Authorize unlimited food security programs, end agricultural subsidies exceeding 10 billion dollars in 3 years: India at the WTO
The food security proposal was launched by the G33 – of which India is a member – that WTO members will not challenge, through the dispute settlement mechanism, the support that developing countries provide to foodstuffs under public storage programs.
“A developing member will endeavor not to export from purchased stocks unless requested by an importing member,” the G33 said in the proposal.
Trade and Industry Minister Piyush Goyal said last week that as part of the confidence-building exercise, the G-33 must strive for positive results on a permanent solution the holding of public stocks for food security purposes, which is of the utmost importance, the rapid finalization of a special safeguard mechanism. , and a balanced result on domestic support.
“India has actively made these submissions amid efforts by many countries to focus on non-trade issues such as sustainability ahead of the ministerial meeting,” an official said.
In the other proposal, India said seven members – the European Union, Japan, the United States, Russia, Switzerland, Canada and Norway – hold more than 96% of the aggregate subsidy duty. trade-distorting agricultural products (called the Final Consolidated Aggregate Measure of Support in trade jargon) while the remaining members have less than a 4% share.
According to the proposal, all members with such rights between $ 1 billion and $ 10 billion will be required to reduce their support for each agricultural commodity and cap it at their de minimis levels, through equal annual payments, within a deadline. of five years from the date on which to be decided by the members.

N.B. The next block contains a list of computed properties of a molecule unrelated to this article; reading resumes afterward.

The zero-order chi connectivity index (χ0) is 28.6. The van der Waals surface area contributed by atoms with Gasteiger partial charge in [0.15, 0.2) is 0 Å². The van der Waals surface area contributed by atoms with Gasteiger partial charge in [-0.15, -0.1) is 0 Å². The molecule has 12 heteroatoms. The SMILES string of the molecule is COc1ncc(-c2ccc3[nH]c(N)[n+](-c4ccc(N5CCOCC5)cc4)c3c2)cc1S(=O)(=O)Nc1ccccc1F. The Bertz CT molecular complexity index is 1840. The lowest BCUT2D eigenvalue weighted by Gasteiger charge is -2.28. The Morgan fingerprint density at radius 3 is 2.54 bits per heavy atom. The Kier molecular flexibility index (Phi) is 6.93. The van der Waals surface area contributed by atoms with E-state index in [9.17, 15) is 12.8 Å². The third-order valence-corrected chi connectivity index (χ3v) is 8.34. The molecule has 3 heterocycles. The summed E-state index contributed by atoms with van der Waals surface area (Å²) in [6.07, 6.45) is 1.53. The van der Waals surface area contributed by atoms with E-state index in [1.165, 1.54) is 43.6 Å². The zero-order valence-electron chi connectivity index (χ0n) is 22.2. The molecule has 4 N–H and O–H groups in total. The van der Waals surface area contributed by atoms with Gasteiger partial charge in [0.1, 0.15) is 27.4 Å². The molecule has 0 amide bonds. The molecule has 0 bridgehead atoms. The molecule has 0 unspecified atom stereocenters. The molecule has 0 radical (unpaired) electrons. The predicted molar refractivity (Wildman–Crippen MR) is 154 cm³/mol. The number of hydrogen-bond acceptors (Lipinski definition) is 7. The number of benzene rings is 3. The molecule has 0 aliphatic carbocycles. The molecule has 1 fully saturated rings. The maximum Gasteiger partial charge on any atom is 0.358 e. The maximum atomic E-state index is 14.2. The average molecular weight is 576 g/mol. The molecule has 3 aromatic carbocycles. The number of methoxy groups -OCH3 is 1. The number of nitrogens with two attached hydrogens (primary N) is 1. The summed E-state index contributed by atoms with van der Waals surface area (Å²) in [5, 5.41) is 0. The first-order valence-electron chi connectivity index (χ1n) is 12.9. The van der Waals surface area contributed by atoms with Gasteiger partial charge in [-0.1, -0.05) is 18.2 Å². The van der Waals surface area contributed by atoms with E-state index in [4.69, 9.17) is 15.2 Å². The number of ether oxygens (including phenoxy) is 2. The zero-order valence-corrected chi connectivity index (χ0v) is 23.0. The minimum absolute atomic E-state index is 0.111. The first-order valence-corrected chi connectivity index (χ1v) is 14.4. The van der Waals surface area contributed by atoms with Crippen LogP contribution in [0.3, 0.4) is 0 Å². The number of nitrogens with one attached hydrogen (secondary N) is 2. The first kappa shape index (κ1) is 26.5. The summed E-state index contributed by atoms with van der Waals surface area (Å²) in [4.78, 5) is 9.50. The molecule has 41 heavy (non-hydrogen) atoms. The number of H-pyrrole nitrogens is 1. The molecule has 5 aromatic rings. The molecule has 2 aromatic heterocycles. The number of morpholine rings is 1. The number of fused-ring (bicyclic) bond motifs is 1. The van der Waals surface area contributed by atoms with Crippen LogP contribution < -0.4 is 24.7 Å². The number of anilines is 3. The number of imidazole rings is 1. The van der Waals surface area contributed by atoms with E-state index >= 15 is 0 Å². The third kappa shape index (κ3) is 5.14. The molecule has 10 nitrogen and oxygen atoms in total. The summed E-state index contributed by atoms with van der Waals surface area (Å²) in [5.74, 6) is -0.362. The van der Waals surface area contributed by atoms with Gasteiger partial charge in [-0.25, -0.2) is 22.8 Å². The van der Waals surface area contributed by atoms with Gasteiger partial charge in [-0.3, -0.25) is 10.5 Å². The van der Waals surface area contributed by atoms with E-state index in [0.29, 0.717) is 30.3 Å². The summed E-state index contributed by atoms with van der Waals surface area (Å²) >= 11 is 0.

De minimis or the threshold caps domestic support at 10% of the value of production, but many developed countries have the right to provide domestic support well above 10% of the value of production.
âIt’s a supreme irony that developed members, with relatively fewer farmers, have significant flexibility to provide trade-distorting support to their farmers. On the other hand, most developing Members, with a very large number of farmers, do not have the flexibility to support their farmers, âIndia said in its submission.
Citing studies, India said the de minimis duty and amount of trade-distorting subsidies per person employed in agriculture in Switzerland was $ 37,952, in the United States $ 24,714) and in the ‘EU of $ 12,361, compared to $ 1,208 in China, $ 451 in India and $ 206 in Kenya.